Beware of anyone here giving you answers one way or another without citing tax law from both NC and FL. If you make a decision from some well-meaning but incorrect person here, you're the one that'll have to deal with the tax implications down the road.
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Old 09-03-2015, 05:31 PM
 
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You won't pay any state income tax as long as when you file you state you live in FL.

I work for an airline, few of my co-workers live where the company is based, or where we are based. People live all over the country. You only pay taxes for the state in which you live. This is why so many folks who work in Boston commute from southern NH, no state income tax .

The one exception to that is CA, but the situation doesn't apply to you at all, since you won't be in the state.
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Old 09-03-2015, 08:16 PM
 
Location: Nashville, TN
1,951 posts, read 1,382,478 times
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Quote:
Originally Posted by wheelsup View Post
You won't pay any state income tax as long as when you file you state you live in FL.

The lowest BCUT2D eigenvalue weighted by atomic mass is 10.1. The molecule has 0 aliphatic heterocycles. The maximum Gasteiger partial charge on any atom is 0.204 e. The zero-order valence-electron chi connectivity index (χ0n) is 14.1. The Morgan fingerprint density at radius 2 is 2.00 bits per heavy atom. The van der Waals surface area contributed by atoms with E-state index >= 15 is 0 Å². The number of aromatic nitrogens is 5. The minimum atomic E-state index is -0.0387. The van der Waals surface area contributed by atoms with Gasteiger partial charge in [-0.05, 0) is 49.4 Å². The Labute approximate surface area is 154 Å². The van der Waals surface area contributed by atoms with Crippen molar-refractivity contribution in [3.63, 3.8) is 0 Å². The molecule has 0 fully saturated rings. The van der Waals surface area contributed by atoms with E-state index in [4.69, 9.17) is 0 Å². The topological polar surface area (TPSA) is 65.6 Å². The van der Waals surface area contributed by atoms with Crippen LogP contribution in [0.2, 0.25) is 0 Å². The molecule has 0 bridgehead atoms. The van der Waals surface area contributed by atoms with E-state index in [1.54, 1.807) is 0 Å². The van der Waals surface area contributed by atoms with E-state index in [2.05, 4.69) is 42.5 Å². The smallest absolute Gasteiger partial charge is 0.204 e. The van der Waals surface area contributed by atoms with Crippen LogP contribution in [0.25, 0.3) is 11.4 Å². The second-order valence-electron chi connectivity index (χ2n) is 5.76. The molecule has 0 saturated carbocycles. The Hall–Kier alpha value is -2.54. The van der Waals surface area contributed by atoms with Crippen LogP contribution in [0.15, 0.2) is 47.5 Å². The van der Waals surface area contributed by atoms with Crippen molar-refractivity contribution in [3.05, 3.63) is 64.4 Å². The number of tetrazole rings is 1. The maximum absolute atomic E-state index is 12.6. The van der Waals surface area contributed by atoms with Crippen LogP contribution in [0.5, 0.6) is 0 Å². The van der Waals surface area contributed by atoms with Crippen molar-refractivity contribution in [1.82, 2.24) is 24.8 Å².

I work for an airline, few of my co-workers live where the company is based, or where we are based. People live all over the country. You only pay taxes for the state in which you live. This is why so many folks who work in Boston commute from southern NH, no state income tax .

The one exception to that is CA, but the situation doesn't apply to you at all, since you won't be in the state.
The one exception is CA

or NY

or NE

or DE

or PA

etc

Please please please talk to a tax professional, not someone that only has experience with telecommuting from one state to another, both unrelated to your situation. Some states still collect income tax for out-of-state residents, either partially or fully.
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Old 09-03-2015, 09:29 PM
 
13,687 posts, read 23,913,476 times
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Quote:
Originally Posted by numberfive View Post
The one exception is CA

or NY

or NE

or DE

or PA

etc

Please please please talk to a tax professional, not someone that only has experience with telecommuting from one state to another, both unrelated to your situation. Some states still collect income tax for out-of-state residents, either partially or fully.

Certain cities in PA do charge a local tax but that would be up to the company to administer, they will know if they are based there.

CA collects tax if you earn wages while in the state like most. They are tying to force pilots to pay taxes on income for the time they overfly the state even. No, not joking.

Why guess? Go straight to the source. Only income earned while performing duties in NC is taxable. Since he lives in FL, and won't be working in NC, no income tax is due.

Nonresidents and Part-Year Residents